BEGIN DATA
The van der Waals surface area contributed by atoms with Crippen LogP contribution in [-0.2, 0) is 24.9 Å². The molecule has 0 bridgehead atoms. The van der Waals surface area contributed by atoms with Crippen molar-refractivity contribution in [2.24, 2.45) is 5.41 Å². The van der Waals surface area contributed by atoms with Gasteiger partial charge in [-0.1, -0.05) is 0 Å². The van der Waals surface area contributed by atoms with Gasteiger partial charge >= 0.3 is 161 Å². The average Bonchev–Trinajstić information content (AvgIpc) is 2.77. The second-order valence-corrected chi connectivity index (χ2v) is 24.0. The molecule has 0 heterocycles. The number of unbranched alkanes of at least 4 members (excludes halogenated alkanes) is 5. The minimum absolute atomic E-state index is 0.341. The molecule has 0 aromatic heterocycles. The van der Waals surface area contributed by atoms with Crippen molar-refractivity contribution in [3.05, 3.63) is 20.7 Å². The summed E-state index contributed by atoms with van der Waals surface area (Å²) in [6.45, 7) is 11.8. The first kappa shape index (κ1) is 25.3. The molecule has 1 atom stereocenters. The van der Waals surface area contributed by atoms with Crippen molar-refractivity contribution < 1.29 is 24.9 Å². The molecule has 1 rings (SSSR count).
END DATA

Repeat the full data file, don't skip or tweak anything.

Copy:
The van der Waals surface area contributed by atoms with Crippen LogP contribution in [-0.2, 0) is 24.9 Å². The molecule has 0 bridgehead atoms. The van der Waals surface area contributed by atoms with Crippen molar-refractivity contribution in [2.24, 2.45) is 5.41 Å². The van der Waals surface area contributed by atoms with Gasteiger partial charge in [-0.1, -0.05) is 0 Å². The van der Waals surface area contributed by atoms with Gasteiger partial charge >= 0.3 is 161 Å². The average Bonchev–Trinajstić information content (AvgIpc) is 2.77. The second-order valence-corrected chi connectivity index (χ2v) is 24.0. The molecule has 0 heterocycles. The number of unbranched alkanes of at least 4 members (excludes halogenated alkanes) is 5. The minimum absolute atomic E-state index is 0.341. The molecule has 0 aromatic heterocycles. The van der Waals surface area contributed by atoms with Crippen molar-refractivity contribution in [3.05, 3.63) is 20.7 Å². The summed E-state index contributed by atoms with van der Waals surface area (Å²) in [6.45, 7) is 11.8. The first kappa shape index (κ1) is 25.3. The molecule has 1 atom stereocenters. The van der Waals surface area contributed by atoms with Crippen molar-refractivity contribution < 1.29 is 24.9 Å². The molecule has 1 rings (SSSR count).